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Saturday, 1 July, 2000, 23:11 GMT 00:11 UK
'Active' dressings could speed healing
Wounds that will not heal are a headache for doctors
Researchers are hoping to develop a dressing which would actively stimulate the skin to heal its wounds.

The University of Dundee project is still at its early stages, but has received a 300,000 grant to carry on the work.

Slow-healing wounds cost the health service millions each year in extra nursing care and treatment, as well as causing great suffering to the patient.

The elderly and diabetics, because of poor circulation, are particularly prone to wounds which never seem to get any better.

Normal wound healing is carried out by a process of "cell activation" - cells wake up and work to repair the wound, then switch off and return to their original resting state.

If either of these processes goes wrong, then the wound either fails to heal, or there is extensive scarring.

The Dundee team has discovered molecules which appear to have an effect on the wound.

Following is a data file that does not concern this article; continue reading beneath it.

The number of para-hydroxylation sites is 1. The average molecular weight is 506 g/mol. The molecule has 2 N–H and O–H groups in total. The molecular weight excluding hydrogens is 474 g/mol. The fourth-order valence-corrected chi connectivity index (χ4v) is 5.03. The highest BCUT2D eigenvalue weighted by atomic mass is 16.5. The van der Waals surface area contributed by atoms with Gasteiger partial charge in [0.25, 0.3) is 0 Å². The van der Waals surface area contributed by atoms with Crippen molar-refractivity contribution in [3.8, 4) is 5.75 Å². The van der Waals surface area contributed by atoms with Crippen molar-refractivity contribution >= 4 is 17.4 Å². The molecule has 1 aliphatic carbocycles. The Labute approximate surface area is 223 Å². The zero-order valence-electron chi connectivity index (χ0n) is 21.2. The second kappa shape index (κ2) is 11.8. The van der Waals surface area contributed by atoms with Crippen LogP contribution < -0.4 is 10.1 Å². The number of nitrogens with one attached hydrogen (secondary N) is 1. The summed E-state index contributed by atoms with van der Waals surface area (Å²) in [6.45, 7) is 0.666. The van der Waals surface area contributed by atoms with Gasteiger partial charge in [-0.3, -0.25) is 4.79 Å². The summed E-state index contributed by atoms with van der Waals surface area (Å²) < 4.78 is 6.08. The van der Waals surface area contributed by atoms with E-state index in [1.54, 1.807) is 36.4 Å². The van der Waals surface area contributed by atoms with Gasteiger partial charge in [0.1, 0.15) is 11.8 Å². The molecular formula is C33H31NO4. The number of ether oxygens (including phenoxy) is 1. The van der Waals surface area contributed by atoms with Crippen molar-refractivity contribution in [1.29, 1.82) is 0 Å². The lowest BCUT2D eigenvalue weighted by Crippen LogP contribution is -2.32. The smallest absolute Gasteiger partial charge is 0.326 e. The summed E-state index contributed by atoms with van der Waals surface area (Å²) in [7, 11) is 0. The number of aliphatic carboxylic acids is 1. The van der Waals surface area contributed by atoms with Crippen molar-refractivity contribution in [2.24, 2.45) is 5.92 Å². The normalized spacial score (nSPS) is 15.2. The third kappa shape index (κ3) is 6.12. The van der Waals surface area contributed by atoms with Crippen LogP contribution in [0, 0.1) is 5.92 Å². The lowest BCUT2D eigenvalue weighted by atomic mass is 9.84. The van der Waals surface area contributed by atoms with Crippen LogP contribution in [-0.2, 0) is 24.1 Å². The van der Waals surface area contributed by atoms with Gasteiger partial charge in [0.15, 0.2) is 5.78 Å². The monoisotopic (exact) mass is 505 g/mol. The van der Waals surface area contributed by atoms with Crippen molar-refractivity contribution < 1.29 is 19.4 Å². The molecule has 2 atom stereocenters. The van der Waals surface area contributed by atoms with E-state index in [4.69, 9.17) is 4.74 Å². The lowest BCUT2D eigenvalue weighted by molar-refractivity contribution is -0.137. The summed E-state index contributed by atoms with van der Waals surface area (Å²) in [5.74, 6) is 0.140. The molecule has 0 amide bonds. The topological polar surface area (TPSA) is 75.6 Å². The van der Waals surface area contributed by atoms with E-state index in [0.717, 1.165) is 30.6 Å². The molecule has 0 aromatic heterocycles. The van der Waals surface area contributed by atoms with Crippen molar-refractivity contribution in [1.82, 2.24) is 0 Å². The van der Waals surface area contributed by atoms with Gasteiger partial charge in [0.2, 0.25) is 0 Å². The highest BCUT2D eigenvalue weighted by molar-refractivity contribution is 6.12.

The first, called MSF, is naturally produced by cells in normal healing wounds.

It appears to stimulate the migration of cells to the wound and blood vessel formation, all things which speed up the healing process.

Cancer worry

If extra MSF could be introduced to the wound, it might have a similar effect.

The problem with MSF is that, if persistently present, it appears to be able to contribute to cancer tumour growth.

The other key molecule discovered is an inhibitor of MSF, which can stop this effect.

Dr Ana Schor, leading the project with her husband Professor Seth Schor, said: "Taken together, these molecules represent a hitherto unrecognised and physiologically relevant system regulating the balance between stimulation and inhibition of cell migration and new blood vessel formation."

Although the project is still in its early stages, the eventual aim may be to impregnate dressings with a treatment to increase the amount of MSF in a wound, or the MSF inhibitor.

The team has found a third molecule which may produce the same effect as MSF, but is much smaller, so consequently much easier to manufacture.

It is hoped that any dressing produced might also be able to help children with a condition called epidermolysis bullosa (EB).

This is an illness which can leave the child with terribly blistered skin.

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